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Prog Retin Eye Res. 2005 Mar;24(2):183-215. Epub 2004 Oct 22.

Visually evoked hemodynamical response and assessment of neurovascular coupling in the optic nerve and retina.

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Institut de Recherche en Ophtalmologie, 1950 Sion, Switzerland.


The retina and optic nerve are both optically accessible parts of the central nervous system. They represent, therefore, highly valuable tissues for studies of the intrinsic physiological mechanism postulated more than 100 years ago by Roy and Sherrington, by which neural activity is coupled to blood flow and metabolism. This article describes a series of animal and human studies that explored the changes in hemodynamics and oxygenation in the retina and optic nerve in response to increased neural activity, as well as the mechanisms underlying these changes. It starts with a brief review of techniques used to assess changes in neural activity, hemodynamics, metabolism and tissue concentration of various potential mediators and modulators of the coupling. We then review: (a) the characteristics of the flicker-induced hemodynamical response in different regions of the eye, starting with the optic nerve, the region predominantly studied; (b) the effect of varying the stimulus parameters, such as modulation depth, frequency, luminance, color ratio, area of stimulation, site of measurement and others, on this response; (c) data on activity-induced intrinsic reflectance and functional magnetic resonance imaging signals from the optic nerve and retina. The data undeniably demonstrate that visual stimulation is a powerful modulator of retinal and optic nerve blood flow. Exploring the relationship between vasoactivity and metabolic changes on one side and corresponding neural activity changes on the other confirms the existence of a neurovascular/neurometabolic coupling in the neural tissue of the eye fundus and reveals that the mechanism underlying this coupling is complex and multi-factorial. The importance of fully exploiting the potential of the activity-induced vascular changes in the assessment of the pathophysiology of ocular diseases motivated studies aimed at identifying potential mediators and modulators of the functional hyperemia, as well as conditions susceptible to alter this physiological response. Altered hemodynamical responses to flicker were indeed observed during a number of physiological and pharmacological interventions and in a number of clinical conditions, such as essential systemic hypertension, diabetes, ocular hypertension and early open-angle glaucoma. The article concludes with a discussion of key questions that remain to be elucidated to increase our understanding of the physiology of ocular functional hyperemia and establish the importance of assessing the neurovascular coupling in the diagnosis and management of optic nerve and retinal diseases.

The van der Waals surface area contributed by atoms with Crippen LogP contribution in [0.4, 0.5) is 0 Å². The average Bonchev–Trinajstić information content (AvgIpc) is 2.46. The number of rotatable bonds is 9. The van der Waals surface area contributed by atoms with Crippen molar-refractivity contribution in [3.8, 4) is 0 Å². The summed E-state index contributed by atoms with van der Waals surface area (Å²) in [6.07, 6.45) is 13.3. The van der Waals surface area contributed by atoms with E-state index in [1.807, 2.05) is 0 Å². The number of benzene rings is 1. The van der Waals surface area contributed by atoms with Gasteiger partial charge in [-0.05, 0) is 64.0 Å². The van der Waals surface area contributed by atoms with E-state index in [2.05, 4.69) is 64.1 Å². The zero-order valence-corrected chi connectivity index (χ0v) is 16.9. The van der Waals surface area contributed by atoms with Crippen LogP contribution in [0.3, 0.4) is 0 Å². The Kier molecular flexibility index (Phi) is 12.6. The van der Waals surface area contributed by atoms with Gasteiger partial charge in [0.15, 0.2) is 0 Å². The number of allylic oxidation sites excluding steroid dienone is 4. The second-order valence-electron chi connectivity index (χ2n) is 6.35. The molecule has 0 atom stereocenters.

[Indexed for MEDLINE]

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